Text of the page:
Now everything is being made public – all the aide memoirs, the restructuring of the project, the implementation of the project. for some countries that is a lot, given that some countries are not as open as others. But I do know that at the board discussions there was a consensus. It was decided to go ahead, including disclosure of minutes of board discussions. After July, it will be public which governments oppose what.

So, minutes of board meetings will be available on websites?


What is all the information you will now disclose?

As of now we have a positive list of what is disclosed. From 1 July we will only have a negative list of what will not be disclosed. So everything will be disclosed except for a list of a few things which will remain confidential. After a period of time say five years, 10 years, as in the US, even those will be made available.

How long really is the list of exceptions?

I am happy with the exceptions. Exceptions have to do with things like personal e-mails of staff, protecting the debate within the Bank before reaching a conclusion on project design and things like that. Also under exceptions are investigations into corruption, which is right because people are not regarded as corrupt till the investigations are over, if they are at all to blame that is. Then there are the internal financials of the bank which need to be kept confidential. Those are the three categories.

How exactly are you going to address the deliberative process?

Oh, could you enlighten us! You have been implementing it. We haven’t so we need to learn as we go. We don’t have everything sorted out and we have had consultations in 23 countries for a year now. We are learning and we will continue to learn. We have the launch on 1 July and that will not be the end of learning. (As for) the deliberative process per se, the reason I am happy this has been kept confidential is because in the bank we need to promote a culture of honesty and we don’t always have that. People tend to think that the project has been taken care of. I don’t think this is the right culture for the Bank. We should be much more upfront about the risks and that some of those risks are not managed. I will be promoting in my region a culture of real open debate.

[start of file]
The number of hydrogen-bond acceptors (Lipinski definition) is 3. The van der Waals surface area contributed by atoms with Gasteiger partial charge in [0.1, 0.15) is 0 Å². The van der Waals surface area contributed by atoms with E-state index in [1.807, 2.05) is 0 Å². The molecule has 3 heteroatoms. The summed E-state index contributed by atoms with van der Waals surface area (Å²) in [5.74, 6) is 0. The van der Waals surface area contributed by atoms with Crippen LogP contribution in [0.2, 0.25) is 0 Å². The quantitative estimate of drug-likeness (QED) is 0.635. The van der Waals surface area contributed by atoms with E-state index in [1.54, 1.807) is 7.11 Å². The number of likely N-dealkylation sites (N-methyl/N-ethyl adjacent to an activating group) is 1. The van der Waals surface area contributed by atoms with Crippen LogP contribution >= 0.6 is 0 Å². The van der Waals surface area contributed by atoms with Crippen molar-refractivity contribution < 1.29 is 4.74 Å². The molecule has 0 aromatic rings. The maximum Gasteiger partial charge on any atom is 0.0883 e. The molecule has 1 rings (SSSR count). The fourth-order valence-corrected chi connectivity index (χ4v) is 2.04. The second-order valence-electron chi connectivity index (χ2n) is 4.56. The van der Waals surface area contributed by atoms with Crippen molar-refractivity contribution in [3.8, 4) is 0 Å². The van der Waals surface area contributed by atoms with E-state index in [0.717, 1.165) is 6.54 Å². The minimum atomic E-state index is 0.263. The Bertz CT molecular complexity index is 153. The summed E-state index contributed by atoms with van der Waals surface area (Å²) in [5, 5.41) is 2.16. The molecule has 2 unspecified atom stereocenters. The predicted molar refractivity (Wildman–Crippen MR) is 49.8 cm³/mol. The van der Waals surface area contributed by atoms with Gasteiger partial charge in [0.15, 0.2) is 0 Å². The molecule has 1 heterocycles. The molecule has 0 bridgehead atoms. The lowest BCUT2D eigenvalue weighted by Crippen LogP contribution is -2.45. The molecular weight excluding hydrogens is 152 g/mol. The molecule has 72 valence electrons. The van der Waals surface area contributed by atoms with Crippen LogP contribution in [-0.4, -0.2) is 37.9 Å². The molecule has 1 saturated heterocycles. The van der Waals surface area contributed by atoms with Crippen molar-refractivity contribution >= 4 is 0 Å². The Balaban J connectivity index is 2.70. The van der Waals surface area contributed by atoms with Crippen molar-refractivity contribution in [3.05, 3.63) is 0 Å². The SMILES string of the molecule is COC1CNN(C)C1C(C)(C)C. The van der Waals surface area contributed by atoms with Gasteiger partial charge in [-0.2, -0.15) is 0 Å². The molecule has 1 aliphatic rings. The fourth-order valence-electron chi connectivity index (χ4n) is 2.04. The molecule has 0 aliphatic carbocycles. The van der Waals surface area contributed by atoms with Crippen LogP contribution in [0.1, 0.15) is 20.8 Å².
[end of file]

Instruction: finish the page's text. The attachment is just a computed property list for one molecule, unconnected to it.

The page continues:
But development is a messy business, it is really complex, many things go wrong and I think it is necessary that we have time and space for the difficult questions.

Any specific things you would like to mention about the deliberative process which you have debated within the bank and decided to put this away for the time being?

Yes, one of the things we debate a lot is our energy policy. Should we be investing in coal? Should we be investing in large hydro-power projects from the experience which we have had? All these are really complex questions for which we do not have an answer right now. And then there are many political groups which have different views and want to push us one way or another. I just think we need the space to do the right thing. And to do that a lot of real debate/deliberation is needed before we get there. We cannot do it openly because there are so many interests out there.